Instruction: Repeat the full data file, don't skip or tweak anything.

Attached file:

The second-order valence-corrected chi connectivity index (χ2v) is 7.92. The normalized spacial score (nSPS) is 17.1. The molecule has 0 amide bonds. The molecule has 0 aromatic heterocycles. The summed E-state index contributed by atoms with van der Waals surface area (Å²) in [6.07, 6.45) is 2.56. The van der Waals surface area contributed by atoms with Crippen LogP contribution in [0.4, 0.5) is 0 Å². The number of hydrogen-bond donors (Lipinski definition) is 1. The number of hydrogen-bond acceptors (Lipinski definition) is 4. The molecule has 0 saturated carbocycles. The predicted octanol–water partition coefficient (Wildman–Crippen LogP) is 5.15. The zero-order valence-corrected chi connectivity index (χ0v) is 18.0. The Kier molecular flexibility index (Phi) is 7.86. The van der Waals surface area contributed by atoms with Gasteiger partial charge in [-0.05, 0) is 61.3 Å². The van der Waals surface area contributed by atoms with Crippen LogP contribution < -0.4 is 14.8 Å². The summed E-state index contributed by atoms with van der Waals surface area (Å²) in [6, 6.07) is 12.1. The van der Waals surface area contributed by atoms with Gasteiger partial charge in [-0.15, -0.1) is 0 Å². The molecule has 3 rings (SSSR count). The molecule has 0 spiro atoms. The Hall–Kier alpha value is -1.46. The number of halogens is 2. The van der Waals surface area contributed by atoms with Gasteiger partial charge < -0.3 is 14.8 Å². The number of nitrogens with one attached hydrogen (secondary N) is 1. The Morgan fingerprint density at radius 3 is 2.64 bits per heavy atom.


The second-order valence-corrected chi connectivity index (χ2v) is 7.92. The normalized spacial score (nSPS) is 17.1. The molecule has 0 amide bonds. The molecule has 0 aromatic heterocycles. The summed E-state index contributed by atoms with van der Waals surface area (Å²) in [6.07, 6.45) is 2.56. The van der Waals surface area contributed by atoms with Crippen LogP contribution in [0.4, 0.5) is 0 Å². The number of hydrogen-bond donors (Lipinski definition) is 1. The number of hydrogen-bond acceptors (Lipinski definition) is 4. The molecule has 0 saturated carbocycles. The predicted octanol–water partition coefficient (Wildman–Crippen LogP) is 5.15. The zero-order valence-corrected chi connectivity index (χ0v) is 18.0. The Kier molecular flexibility index (Phi) is 7.86. The van der Waals surface area contributed by atoms with Gasteiger partial charge in [-0.05, 0) is 61.3 Å². The van der Waals surface area contributed by atoms with Crippen LogP contribution < -0.4 is 14.8 Å². The summed E-state index contributed by atoms with van der Waals surface area (Å²) in [6, 6.07) is 12.1. The van der Waals surface area contributed by atoms with Gasteiger partial charge in [-0.15, -0.1) is 0 Å². The molecule has 3 rings (SSSR count). The molecule has 0 spiro atoms. The Hall–Kier alpha value is -1.46. The number of halogens is 2. The van der Waals surface area contributed by atoms with Gasteiger partial charge < -0.3 is 14.8 Å². The number of nitrogens with one attached hydrogen (secondary N) is 1. The Morgan fingerprint density at radius 3 is 2.64 bits per heavy atom.